Evergreen trees are most prevalent in the northerly latitudes of the northern hemisphere, where they are the primary components of the taiga, or boreal, forest and montane forest biomes. Evergreen trees are also found in the southern hemisphere and in pockets centered around the equator. In warmer climates, evergreen species can be dominant elements of tropical and temperate rain forests.
The evergreen forests in the northern hemisphere are overwhelmingly made up of coniferous species, including firs, pines, junipers and spruces. These types of species thrive in environments where summers are short and winters are long and harsh. Conifers don't have leaves, instead, they have waxy, tough needles or scale-like foliage.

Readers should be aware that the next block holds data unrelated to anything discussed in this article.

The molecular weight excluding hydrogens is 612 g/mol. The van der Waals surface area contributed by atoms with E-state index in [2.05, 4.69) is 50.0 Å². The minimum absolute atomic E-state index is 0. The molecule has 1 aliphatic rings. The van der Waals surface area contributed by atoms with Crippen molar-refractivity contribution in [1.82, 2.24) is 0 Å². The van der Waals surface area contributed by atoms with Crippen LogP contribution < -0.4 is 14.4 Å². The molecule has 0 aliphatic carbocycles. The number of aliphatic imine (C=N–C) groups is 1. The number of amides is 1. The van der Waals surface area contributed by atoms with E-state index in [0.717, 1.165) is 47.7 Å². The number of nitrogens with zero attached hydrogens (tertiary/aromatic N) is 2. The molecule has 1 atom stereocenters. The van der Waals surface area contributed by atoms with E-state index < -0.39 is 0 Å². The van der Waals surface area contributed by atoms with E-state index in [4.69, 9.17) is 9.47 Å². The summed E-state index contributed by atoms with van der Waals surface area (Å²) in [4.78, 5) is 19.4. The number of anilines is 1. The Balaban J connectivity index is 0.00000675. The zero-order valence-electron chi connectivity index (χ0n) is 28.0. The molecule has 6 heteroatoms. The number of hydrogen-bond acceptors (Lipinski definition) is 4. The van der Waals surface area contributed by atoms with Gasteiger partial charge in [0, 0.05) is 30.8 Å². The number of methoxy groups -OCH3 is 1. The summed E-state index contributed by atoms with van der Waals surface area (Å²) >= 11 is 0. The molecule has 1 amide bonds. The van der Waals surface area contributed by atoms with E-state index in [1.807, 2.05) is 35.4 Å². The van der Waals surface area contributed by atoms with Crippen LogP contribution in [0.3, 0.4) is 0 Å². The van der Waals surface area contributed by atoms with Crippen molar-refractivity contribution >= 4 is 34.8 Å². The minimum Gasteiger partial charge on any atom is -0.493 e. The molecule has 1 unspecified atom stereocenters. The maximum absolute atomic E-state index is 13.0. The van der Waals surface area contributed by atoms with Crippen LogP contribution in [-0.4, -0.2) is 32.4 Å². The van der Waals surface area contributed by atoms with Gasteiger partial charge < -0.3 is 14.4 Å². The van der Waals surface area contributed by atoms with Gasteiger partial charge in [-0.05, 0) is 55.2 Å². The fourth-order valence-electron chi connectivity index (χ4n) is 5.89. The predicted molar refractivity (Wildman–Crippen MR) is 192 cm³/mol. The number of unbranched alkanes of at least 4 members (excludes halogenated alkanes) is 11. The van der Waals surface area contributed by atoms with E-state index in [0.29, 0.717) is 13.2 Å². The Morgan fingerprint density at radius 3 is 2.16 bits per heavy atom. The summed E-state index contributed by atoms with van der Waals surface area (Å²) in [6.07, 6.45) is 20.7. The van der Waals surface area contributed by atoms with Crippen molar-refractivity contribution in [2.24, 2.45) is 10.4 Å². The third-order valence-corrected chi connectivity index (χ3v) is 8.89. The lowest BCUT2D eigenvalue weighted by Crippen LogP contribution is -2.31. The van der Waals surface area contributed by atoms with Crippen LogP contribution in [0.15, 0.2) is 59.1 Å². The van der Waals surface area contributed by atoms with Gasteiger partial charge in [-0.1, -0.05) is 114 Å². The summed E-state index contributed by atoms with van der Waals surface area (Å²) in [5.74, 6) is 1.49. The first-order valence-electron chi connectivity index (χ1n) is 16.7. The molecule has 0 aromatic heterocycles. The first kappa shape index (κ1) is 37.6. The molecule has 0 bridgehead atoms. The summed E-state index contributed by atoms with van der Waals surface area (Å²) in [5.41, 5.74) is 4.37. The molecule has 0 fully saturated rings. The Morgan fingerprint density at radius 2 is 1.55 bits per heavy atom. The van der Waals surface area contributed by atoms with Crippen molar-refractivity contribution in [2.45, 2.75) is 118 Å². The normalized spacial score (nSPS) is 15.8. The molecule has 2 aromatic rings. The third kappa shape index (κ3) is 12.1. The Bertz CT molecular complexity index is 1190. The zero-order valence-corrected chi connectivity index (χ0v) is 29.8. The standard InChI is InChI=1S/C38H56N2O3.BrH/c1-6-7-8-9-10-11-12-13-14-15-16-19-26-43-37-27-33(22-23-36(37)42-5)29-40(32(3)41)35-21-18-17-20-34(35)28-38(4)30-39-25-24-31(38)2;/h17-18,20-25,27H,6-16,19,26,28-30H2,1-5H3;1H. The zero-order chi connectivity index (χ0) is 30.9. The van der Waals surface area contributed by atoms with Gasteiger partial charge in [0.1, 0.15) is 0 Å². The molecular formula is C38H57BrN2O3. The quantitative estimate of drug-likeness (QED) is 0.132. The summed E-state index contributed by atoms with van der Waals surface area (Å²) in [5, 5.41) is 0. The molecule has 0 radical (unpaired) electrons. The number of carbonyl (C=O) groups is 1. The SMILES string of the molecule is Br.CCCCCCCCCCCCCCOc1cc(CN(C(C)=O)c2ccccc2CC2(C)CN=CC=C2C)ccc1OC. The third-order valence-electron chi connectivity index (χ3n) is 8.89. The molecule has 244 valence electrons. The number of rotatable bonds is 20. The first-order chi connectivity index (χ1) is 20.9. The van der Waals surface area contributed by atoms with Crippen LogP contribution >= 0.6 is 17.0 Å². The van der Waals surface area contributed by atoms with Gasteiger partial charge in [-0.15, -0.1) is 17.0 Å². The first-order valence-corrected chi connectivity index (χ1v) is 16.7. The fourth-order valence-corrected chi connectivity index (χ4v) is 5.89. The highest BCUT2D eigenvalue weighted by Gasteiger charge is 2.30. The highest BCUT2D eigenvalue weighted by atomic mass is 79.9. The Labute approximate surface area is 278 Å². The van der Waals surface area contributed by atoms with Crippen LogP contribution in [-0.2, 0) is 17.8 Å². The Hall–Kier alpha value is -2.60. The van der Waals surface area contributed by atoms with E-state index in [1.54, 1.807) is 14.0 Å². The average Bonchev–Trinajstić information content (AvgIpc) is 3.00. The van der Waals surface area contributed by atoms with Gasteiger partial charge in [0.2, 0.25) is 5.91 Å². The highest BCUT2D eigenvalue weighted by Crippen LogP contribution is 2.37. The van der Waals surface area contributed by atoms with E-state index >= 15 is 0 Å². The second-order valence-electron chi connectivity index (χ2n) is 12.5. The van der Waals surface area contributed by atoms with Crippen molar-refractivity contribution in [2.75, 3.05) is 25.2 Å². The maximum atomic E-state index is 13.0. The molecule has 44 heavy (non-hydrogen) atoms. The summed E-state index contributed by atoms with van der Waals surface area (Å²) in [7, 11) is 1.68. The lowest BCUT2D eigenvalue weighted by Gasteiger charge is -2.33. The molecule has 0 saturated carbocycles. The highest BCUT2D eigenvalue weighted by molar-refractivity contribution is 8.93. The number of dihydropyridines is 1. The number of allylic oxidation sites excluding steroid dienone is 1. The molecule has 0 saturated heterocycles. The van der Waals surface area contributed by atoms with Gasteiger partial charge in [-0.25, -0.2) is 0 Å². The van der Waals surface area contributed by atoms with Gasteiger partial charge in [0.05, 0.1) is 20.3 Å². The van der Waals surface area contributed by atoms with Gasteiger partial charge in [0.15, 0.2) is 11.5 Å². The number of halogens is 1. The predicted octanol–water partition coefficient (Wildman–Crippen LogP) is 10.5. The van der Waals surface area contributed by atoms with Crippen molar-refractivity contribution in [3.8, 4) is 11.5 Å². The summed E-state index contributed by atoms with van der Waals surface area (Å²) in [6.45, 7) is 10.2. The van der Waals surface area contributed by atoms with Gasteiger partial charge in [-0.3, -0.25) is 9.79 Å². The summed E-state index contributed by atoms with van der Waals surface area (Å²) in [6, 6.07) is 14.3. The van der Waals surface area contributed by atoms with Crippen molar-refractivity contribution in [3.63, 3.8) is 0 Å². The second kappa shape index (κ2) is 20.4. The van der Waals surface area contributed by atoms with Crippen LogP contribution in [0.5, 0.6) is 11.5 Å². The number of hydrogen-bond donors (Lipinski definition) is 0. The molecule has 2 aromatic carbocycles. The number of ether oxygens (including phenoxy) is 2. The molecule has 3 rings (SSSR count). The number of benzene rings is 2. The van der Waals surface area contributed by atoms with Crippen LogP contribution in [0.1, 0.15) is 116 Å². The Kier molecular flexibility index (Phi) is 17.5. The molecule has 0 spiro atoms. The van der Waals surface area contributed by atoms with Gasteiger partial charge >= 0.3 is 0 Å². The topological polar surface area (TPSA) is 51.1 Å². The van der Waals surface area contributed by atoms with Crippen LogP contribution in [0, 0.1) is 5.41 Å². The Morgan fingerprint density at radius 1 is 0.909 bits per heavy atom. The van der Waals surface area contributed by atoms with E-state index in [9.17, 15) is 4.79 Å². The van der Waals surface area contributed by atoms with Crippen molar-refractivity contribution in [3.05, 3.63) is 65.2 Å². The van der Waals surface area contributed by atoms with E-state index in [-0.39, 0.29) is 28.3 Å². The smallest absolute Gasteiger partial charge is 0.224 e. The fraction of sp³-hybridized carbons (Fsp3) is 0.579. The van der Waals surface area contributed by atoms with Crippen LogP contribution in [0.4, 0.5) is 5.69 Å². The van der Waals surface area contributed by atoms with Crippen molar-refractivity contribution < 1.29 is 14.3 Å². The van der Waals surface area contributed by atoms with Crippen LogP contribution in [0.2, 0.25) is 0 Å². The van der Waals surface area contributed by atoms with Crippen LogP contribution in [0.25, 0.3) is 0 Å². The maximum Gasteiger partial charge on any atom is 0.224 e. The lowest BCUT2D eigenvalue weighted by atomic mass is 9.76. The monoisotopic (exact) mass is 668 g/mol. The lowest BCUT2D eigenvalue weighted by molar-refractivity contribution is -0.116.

In tropical and temperate rain forests, evergreen tree species aren't limited to just conifers. Warm temperatures and ample rainfall, as well as little or no winter season at all, allow other types of species to keep their leaves throughout the year. Angiosperm species located in habitats that experience winter are deciduous, dropping their leaves and going into dormancy to protect themselves from the harmful effects of freezing. Angiosperms in tropical and temperate rain forests, including palms, figs and eucalyptus, don't have these seasonal constraints and keep their leaves all year. Evergreen gymnosperms, such as cycads, are also commonplace in rain forests.